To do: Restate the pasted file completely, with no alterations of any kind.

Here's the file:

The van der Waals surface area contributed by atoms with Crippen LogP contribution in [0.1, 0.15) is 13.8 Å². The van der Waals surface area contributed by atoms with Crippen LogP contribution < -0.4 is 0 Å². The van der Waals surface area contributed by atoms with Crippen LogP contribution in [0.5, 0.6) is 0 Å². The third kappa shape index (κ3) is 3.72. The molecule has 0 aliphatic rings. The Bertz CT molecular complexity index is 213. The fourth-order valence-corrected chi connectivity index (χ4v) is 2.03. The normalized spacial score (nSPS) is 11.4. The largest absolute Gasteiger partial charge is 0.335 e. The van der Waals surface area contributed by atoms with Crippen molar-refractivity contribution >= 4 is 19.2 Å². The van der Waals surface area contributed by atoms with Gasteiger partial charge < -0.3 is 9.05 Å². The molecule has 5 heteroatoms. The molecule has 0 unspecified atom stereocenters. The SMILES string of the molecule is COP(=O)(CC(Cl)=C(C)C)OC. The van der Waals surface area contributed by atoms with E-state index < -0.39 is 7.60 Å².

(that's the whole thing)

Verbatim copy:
The van der Waals surface area contributed by atoms with Crippen LogP contribution in [0.1, 0.15) is 13.8 Å². The van der Waals surface area contributed by atoms with Crippen LogP contribution < -0.4 is 0 Å². The van der Waals surface area contributed by atoms with Crippen LogP contribution in [0.5, 0.6) is 0 Å². The third kappa shape index (κ3) is 3.72. The molecule has 0 aliphatic rings. The Bertz CT molecular complexity index is 213. The fourth-order valence-corrected chi connectivity index (χ4v) is 2.03. The normalized spacial score (nSPS) is 11.4. The largest absolute Gasteiger partial charge is 0.335 e. The van der Waals surface area contributed by atoms with Crippen molar-refractivity contribution >= 4 is 19.2 Å². The van der Waals surface area contributed by atoms with Gasteiger partial charge < -0.3 is 9.05 Å². The molecule has 5 heteroatoms. The molecule has 0 unspecified atom stereocenters. The SMILES string of the molecule is COP(=O)(CC(Cl)=C(C)C)OC. The van der Waals surface area contributed by atoms with E-state index < -0.39 is 7.60 Å².